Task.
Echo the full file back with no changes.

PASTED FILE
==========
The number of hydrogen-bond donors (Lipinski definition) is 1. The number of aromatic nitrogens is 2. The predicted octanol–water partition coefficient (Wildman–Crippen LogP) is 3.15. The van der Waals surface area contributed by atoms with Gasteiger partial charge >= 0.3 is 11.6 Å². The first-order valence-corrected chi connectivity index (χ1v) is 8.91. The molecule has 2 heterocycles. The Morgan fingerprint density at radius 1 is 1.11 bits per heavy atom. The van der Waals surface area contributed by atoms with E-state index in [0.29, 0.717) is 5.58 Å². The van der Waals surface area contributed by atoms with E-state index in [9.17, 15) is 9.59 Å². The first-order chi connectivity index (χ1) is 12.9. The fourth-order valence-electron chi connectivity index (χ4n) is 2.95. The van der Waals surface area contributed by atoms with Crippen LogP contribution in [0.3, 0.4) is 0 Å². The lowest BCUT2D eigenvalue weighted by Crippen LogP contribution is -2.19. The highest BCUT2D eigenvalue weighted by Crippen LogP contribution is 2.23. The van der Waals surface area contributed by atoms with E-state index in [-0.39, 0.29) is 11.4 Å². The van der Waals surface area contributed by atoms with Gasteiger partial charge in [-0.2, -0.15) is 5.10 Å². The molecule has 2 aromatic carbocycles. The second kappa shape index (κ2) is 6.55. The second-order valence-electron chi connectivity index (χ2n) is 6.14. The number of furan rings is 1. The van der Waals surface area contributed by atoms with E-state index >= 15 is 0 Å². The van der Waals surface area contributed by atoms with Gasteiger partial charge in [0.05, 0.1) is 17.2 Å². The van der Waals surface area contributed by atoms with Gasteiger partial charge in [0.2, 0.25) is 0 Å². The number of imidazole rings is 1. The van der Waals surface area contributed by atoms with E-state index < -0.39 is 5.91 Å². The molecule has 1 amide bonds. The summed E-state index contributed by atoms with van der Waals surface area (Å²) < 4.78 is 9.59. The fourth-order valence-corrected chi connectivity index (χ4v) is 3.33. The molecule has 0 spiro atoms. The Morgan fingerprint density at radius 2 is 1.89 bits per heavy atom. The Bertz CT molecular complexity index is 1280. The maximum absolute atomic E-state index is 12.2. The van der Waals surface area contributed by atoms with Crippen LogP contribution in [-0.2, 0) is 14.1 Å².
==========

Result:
The number of hydrogen-bond donors (Lipinski definition) is 1. The number of aromatic nitrogens is 2. The predicted octanol–water partition coefficient (Wildman–Crippen LogP) is 3.15. The van der Waals surface area contributed by atoms with Gasteiger partial charge >= 0.3 is 11.6 Å². The first-order valence-corrected chi connectivity index (χ1v) is 8.91. The molecule has 2 heterocycles. The Morgan fingerprint density at radius 1 is 1.11 bits per heavy atom. The van der Waals surface area contributed by atoms with E-state index in [0.29, 0.717) is 5.58 Å². The van der Waals surface area contributed by atoms with E-state index in [9.17, 15) is 9.59 Å². The first-order chi connectivity index (χ1) is 12.9. The fourth-order valence-electron chi connectivity index (χ4n) is 2.95. The van der Waals surface area contributed by atoms with Crippen LogP contribution in [0.3, 0.4) is 0 Å². The lowest BCUT2D eigenvalue weighted by Crippen LogP contribution is -2.19. The highest BCUT2D eigenvalue weighted by Crippen LogP contribution is 2.23. The van der Waals surface area contributed by atoms with E-state index in [-0.39, 0.29) is 11.4 Å². The van der Waals surface area contributed by atoms with Gasteiger partial charge in [-0.2, -0.15) is 5.10 Å². The molecule has 2 aromatic carbocycles. The second kappa shape index (κ2) is 6.55. The second-order valence-electron chi connectivity index (χ2n) is 6.14. The number of furan rings is 1. The van der Waals surface area contributed by atoms with E-state index >= 15 is 0 Å². The van der Waals surface area contributed by atoms with Gasteiger partial charge in [0.05, 0.1) is 17.2 Å². The van der Waals surface area contributed by atoms with Gasteiger partial charge in [0.2, 0.25) is 0 Å². The number of imidazole rings is 1. The van der Waals surface area contributed by atoms with E-state index < -0.39 is 5.91 Å². The molecule has 1 amide bonds. The summed E-state index contributed by atoms with van der Waals surface area (Å²) < 4.78 is 9.59. The fourth-order valence-corrected chi connectivity index (χ4v) is 3.33. The molecule has 0 spiro atoms. The Morgan fingerprint density at radius 2 is 1.89 bits per heavy atom. The Bertz CT molecular complexity index is 1280. The maximum absolute atomic E-state index is 12.2. The van der Waals surface area contributed by atoms with Crippen LogP contribution in [-0.2, 0) is 14.1 Å².